Close to 12 companies applied to the RBI for licenses to start an asset reconstruction company in India following the passing of the Bankruptcy Bill (2016) in the Lok Sabha. Applicants ranged from foreign distressed asset specialists to domestic investors with access to considerable funds.
Stressed assets (which include gross bad loans, restructured assets and written-off accounts) for the banking system rose to 14.5%, as of 31 December 2015, compared to 9.8% in March 2012, according to data from RBI.
ARCs play an important role in reconstruction of such stressed assets, RBI said in 2014 when it released a new framework to revitalize the distressed assets.
Applicants who’ve applied include JC Flowers & Co., in partnership with Ambit Holdings Pvt. Ltd., domestic financial services firm IIFL Holdings Ltd. and Sudhir Valia, former CFO of Sun Pharmaceuticals.
In order to tackle $117bn of bad loans threatening to derail Indian Prime Minister Narendra Modi’s growth plans, rules were eased by the government allowing a single investor to own 100% of an asset reconstruction company. Previously, the ownership of ARC’s was capped at 50%.
As part of the federal budget unveiled by India’s Finance Minister Arun Jaitley yesterday, ownership rules for ARCs were eased from 1 April 2016 onwards. Mr. Jaitley also allocated INR 250bn for the recapitalization of state-owned banks in 2016, similar to the outlay in 2015.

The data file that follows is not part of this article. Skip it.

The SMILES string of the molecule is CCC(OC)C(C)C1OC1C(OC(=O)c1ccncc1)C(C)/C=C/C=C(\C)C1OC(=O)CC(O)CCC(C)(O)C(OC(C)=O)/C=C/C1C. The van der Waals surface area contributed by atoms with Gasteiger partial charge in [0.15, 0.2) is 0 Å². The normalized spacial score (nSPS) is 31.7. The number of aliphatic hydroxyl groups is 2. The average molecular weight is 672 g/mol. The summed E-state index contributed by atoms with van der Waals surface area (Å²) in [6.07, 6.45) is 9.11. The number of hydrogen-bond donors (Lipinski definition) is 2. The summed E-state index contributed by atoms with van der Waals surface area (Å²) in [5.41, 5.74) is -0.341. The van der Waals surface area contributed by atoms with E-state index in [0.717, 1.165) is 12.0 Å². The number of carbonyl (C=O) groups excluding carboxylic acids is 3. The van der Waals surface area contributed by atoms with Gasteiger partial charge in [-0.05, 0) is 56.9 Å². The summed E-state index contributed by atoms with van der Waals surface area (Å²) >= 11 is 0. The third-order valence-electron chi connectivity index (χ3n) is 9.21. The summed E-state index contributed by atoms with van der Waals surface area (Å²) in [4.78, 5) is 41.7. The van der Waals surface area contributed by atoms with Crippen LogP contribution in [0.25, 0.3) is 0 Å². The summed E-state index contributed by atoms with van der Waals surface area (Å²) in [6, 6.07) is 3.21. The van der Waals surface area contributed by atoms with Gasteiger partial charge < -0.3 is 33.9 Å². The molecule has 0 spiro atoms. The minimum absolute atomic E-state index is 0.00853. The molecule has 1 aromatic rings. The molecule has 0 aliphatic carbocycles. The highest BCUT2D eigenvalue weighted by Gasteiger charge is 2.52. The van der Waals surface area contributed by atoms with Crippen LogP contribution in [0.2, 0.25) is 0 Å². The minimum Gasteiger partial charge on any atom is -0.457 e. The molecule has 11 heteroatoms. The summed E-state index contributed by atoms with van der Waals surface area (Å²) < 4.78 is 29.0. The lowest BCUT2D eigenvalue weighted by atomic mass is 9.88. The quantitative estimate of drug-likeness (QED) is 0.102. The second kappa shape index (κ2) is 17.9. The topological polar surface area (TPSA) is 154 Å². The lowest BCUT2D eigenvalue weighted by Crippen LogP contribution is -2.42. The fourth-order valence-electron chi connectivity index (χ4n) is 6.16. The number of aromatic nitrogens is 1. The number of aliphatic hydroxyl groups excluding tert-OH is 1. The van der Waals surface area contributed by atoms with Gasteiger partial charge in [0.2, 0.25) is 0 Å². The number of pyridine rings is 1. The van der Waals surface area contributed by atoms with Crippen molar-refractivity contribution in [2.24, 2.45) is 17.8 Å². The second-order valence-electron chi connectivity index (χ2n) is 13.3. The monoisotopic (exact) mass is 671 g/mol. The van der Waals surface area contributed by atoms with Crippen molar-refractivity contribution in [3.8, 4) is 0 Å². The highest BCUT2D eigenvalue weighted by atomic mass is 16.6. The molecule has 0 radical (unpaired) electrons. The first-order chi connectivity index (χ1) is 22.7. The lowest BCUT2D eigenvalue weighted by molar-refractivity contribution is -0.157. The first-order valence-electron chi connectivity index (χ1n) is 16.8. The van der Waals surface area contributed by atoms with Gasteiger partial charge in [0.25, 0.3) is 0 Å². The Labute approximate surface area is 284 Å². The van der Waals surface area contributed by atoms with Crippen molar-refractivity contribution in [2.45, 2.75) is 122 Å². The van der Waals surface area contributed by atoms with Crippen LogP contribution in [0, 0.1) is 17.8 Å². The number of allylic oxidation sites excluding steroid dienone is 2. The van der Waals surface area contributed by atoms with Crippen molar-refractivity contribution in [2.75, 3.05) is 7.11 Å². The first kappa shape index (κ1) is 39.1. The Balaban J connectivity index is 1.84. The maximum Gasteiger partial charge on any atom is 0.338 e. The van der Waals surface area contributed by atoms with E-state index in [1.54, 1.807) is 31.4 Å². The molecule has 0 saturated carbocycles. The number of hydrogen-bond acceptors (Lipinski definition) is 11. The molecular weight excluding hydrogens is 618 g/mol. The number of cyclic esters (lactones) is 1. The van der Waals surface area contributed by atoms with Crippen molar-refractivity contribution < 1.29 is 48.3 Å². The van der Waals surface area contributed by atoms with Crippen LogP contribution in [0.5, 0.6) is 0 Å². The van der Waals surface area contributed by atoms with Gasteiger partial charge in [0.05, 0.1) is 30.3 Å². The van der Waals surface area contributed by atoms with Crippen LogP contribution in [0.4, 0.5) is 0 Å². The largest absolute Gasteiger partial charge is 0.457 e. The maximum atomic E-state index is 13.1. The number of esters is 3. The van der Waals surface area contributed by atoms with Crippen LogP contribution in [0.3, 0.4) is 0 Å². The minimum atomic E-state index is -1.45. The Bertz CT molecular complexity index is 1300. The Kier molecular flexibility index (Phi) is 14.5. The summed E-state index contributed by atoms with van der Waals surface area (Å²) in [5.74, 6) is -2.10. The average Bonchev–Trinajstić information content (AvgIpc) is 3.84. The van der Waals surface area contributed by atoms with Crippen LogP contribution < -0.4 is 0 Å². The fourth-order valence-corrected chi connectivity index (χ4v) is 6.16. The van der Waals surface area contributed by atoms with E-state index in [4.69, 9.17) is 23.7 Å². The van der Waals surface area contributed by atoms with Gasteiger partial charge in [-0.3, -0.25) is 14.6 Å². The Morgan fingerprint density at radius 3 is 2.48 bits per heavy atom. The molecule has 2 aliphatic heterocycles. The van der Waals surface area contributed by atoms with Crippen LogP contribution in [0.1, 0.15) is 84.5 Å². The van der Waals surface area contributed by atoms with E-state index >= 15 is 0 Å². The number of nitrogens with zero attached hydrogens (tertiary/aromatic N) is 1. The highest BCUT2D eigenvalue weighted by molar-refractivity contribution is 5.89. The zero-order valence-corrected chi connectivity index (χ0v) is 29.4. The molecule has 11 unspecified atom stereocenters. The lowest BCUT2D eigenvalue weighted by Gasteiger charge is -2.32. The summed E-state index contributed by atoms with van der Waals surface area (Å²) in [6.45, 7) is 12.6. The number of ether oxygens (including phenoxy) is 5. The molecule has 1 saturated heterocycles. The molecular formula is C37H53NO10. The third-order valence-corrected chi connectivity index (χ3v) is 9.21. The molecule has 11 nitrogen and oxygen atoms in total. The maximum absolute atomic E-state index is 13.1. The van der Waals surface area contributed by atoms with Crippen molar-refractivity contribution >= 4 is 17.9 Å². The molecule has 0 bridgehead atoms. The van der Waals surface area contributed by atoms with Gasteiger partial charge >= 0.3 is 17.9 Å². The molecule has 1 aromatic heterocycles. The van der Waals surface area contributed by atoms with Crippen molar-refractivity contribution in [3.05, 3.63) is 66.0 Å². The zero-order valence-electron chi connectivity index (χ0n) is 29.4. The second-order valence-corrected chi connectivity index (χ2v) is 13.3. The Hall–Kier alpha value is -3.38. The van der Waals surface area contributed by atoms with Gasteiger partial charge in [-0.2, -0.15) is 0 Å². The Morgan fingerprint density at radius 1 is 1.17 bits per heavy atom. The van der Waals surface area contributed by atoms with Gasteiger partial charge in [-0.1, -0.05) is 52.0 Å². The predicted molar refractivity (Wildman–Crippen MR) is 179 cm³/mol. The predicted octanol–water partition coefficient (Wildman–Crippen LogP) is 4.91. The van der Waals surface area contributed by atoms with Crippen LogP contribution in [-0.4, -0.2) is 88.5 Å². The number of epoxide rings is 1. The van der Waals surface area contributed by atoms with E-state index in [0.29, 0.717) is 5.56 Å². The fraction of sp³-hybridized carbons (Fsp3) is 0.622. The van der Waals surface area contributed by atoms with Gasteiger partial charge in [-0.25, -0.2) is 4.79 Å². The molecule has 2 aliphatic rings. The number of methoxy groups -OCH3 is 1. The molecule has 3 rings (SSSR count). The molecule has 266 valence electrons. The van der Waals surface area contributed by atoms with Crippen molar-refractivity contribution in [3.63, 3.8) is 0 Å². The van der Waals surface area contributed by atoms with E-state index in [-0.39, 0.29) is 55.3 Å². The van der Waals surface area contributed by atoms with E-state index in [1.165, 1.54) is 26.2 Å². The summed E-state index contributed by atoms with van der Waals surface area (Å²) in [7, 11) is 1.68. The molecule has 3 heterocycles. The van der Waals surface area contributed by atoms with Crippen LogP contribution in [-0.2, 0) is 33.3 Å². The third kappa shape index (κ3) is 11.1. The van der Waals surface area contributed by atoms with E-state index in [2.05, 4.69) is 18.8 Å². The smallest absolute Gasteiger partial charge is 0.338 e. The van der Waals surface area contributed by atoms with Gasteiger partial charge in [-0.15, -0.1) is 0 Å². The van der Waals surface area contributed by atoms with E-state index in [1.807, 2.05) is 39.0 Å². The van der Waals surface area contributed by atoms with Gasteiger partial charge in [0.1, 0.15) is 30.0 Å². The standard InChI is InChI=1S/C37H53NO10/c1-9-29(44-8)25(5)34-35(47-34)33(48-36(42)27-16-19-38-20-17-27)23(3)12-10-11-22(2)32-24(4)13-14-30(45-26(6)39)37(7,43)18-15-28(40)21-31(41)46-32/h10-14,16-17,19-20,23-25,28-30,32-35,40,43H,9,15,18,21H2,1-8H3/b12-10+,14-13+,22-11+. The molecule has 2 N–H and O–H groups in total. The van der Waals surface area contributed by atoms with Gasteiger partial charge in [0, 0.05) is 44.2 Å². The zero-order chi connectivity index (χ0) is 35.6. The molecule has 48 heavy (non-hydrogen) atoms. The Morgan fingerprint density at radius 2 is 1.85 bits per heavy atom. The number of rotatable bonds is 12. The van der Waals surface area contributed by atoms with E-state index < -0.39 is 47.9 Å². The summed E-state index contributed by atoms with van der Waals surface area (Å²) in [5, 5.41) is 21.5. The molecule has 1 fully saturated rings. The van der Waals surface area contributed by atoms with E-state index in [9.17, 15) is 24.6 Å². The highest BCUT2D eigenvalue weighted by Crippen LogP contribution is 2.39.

There are 15 ARCs operational in India after the nation passed the Securitization and Reconstruction of Financial Assets and Enforcement of Security Interest Act in 2002 to help reorganize non-performing credit.
Loans in India increased by 11.5% for the last 12 months through 5 February 2016, less than the five-year average of 14.7%, as per central bank Reserve Bank of India’s data.
ARCs are expecting record business in 2016 after RBI Governor Raghuram Rajan set banks a deadline of March 2017 to clean up their balance sheets. He allowed those completing a deal by March to spread losses from the sale of distressed-assets over two years.